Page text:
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Child Safety and the Internet

Introduction and Risks

Nearly 93 percent of children between ages 12-17 are not only online but also digitally apt, exhibiting a level of proficiency that far surpasses that of parents, guardians, or other adults. Adolescents and teens today feel pressured, at times, to post provocative pictures, videos, and blog about extremely personal information in public platforms such as Facebook and Twitter. Few, if any, children consciously think through the implications and consequences of their online actions.

Over the past fifteen years, with the advent of the Internet, the rise of social mediums, and the technological proficiency of adolescents and teens, many children do, indeed, fall victim to a variety of online dangers, including sexual harassment and cyber bullying, among others. Over the past fifteen years, for example, the Internet has become the leading technology for distributing hard-core pornography, grossing about $13 billion annually. Child pornography alone is a $3 billion per-year industry and is currently one of the fastest growing businesses online. Sexual predators can communicate with and easily gain access to children and teens, although according to the New York Times, a task force created by 49 state attorneys general concluded that sexual solicitation online is far less of a problem than was originally thought. However, the task force did find that bullying among children, both online and offline poses a far more serious risk than the sexual solicitation of minors by adults. Forty-three percent of teens aged 13 to 17 report that they have experienced a form of cyber bullying in the past year.

Children and teens also run the risk of falling prey to data theft and malicious software. Although minors do not risk as much financial loss as adults, they are in danger of exposure to those aiming to steal their online identity. Children are more vulnerable to becoming victims of data theft, as they are unable to identify and report data-snatching malware, and also because they are less cautious about sharing sensitive or highly personal information with strangers and friends. Malicious software or malware includes adware, viruses, keylogging software, and backdoor Trojoan programs, with which many children and teens are unfamiliar. These programs load through infected links when users click on ads or buttons designed to launch the programs. Children are often involved in link-sharing and file-sharing among their peers and consequently are at higher risk of downloading infected programs into their computers. Having both parents and children become familiar with security terms and what danger each security threat poses is one way to combat data theft and malicious software.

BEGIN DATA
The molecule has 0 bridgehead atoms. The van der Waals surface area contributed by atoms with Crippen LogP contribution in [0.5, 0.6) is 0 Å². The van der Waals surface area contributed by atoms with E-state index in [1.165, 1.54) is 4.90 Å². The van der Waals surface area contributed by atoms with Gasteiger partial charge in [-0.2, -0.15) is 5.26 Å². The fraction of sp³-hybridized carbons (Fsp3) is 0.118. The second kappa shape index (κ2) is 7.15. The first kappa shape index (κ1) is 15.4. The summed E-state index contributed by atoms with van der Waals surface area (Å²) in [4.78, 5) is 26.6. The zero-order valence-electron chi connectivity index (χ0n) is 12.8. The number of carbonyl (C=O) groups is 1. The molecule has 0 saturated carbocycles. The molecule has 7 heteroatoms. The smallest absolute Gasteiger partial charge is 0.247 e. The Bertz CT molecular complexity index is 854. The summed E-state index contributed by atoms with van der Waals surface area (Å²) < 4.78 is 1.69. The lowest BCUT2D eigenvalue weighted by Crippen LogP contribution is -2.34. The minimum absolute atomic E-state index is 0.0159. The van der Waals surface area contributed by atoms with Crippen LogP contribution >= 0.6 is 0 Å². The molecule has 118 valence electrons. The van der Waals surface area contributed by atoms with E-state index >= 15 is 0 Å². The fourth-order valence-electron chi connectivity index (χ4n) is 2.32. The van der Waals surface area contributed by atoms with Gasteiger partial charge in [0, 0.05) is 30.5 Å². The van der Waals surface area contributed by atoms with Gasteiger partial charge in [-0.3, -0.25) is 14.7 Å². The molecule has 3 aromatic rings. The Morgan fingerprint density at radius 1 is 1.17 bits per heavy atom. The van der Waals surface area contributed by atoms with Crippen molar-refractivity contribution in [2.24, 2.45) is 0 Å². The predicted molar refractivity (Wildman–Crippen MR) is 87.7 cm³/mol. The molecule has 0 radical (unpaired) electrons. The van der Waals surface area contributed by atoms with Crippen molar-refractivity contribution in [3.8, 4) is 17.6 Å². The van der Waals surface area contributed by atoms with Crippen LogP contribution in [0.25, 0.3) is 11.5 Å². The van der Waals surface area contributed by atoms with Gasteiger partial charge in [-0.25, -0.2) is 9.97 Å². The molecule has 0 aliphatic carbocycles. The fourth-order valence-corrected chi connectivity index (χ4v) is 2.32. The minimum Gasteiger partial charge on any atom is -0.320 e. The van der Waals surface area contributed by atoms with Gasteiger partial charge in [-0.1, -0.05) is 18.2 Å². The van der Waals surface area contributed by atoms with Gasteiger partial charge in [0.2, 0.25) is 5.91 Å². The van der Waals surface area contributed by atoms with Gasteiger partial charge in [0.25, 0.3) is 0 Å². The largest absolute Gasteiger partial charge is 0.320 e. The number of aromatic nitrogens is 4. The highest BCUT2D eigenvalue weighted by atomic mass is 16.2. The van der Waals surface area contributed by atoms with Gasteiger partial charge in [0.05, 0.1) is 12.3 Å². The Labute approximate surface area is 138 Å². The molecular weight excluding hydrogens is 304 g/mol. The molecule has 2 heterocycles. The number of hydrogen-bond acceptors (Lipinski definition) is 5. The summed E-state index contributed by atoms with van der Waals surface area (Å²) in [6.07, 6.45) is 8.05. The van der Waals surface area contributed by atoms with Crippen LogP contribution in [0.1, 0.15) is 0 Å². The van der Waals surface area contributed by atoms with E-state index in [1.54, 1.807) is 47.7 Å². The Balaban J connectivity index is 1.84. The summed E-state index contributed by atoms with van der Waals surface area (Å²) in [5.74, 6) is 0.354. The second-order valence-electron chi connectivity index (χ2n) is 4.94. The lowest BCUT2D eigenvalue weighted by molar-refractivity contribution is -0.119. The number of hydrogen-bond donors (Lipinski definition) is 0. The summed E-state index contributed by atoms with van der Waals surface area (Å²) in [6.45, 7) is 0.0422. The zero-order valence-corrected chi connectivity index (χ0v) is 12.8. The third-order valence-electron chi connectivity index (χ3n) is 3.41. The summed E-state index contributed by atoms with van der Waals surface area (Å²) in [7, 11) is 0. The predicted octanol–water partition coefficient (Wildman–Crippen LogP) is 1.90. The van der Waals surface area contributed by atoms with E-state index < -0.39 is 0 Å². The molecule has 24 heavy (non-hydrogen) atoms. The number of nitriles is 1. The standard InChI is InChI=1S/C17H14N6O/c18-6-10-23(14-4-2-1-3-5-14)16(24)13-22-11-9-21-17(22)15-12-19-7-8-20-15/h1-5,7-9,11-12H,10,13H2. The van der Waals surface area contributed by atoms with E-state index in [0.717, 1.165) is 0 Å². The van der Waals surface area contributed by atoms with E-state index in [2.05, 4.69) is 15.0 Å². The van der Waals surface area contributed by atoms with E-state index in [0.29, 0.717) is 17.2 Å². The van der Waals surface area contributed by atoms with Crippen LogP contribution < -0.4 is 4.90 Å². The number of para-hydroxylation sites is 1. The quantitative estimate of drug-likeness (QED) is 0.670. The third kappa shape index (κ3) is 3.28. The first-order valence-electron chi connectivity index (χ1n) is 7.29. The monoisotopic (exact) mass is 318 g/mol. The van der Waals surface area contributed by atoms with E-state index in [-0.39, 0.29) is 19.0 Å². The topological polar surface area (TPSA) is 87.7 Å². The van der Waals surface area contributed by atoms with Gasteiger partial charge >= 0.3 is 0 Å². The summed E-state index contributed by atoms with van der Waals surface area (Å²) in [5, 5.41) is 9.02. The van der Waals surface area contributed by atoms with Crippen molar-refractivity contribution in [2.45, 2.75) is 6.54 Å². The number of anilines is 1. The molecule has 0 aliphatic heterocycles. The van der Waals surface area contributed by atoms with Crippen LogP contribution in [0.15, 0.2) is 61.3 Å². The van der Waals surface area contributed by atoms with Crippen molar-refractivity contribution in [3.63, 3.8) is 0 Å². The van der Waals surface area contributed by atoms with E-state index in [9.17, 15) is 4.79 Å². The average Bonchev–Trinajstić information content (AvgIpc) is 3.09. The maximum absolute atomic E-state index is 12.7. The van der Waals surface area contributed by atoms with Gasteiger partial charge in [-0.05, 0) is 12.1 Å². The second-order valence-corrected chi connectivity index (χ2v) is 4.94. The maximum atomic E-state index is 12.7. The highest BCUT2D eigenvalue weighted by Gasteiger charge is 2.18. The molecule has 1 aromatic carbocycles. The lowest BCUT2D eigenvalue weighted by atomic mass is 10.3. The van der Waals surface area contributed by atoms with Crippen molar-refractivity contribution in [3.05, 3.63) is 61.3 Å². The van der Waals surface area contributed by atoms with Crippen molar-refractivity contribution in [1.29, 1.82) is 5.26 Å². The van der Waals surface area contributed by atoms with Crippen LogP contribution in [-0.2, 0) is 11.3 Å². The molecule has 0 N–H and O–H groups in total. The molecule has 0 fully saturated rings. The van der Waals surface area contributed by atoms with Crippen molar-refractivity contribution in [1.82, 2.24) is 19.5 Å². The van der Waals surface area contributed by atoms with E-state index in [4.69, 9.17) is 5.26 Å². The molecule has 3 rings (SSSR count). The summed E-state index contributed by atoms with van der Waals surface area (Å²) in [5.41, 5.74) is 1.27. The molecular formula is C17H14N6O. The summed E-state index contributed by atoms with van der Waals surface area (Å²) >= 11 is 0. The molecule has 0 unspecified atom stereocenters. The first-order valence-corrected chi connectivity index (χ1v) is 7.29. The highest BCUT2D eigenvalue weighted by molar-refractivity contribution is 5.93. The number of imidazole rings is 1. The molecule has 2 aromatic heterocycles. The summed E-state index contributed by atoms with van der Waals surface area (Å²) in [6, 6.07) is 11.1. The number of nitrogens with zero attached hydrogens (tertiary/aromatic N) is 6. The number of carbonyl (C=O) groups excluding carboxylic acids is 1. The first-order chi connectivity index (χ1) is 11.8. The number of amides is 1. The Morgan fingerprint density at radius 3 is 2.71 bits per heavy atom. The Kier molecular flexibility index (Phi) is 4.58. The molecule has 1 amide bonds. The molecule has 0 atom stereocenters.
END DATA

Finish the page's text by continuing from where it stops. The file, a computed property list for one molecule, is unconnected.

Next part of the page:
Tips for Safety

Talking openly with your child about topics such as online sexual predators, pornography, and cyber bulling. Studies continue to demonstrate that children whose parents openly speak to them about Internet safety display significantly safer online behaviors. They are less likely to look at inappropriate content, talk to strangers and experience cyber bullying while online.

Review on a daily basis what is on your child’s computer. If you are not computer proficient or would simply like an additional opinion, ask a friend, coworker, relative, or other knowledgeable person.

Monitor your child’s access to all types of live electronic communications, such as Facebook, Twitter, Formspring. Educate your child on how to be safe on social sites as well as gaming sites.

Spend time with your children online. Have them teach you about their favorite online destinations.

Keep the computer in a common room in the house, not in your child’s bedroom.

Utilize parental controls provided by your service provider and/or blocking software.

Teach your child the responsible use of the resources online. Show your child that the Internet is not merely a platform for socialization.

Educate yourself on the computer safeguards that are utilized by your child’s school, the public library, and at the homes of your child’s friends.

Teach your child to be extremely cautious when opening downloads or links from friends and strangers.

Advise your child to refrain from automatically clicking “yes” buttons anywhere on the screen–read all text carefully.

Utilize Microsoft’s Safety and Security Center Guide. Educate your child on the importance of establishing long and hard-to-guess passwords. Reinforce that this information is sensitive and private.


Additional Resources

Protect Kids.com- This website offers a variety of tools for children and parents to learn more about cyber space protection.

Enough is Enough- Enough Is Enough is an educational organization who seeks to educate and protect children online.

FBI: Kids Safety Tips-   A collection of safety tips for young children compiled by the Federal Bureau of Investigation.

Web Wise Kids- Wise Kids is a national nonprofit organization based in Southern California with satellite offices in the Northwest and Washington, D.C.  The mission of Wise Kids is to empower today’s youth to make wise choices online.

The Police Notebook-This resource contains a slideshow featuring information on how children can protect themselves on the Internet and in other situations as well.

Top Internet Safety Tips for Parents-Compiled by the Family Online Safety Institute, this resource features of list of top ten Internet safety tips for parents and their children.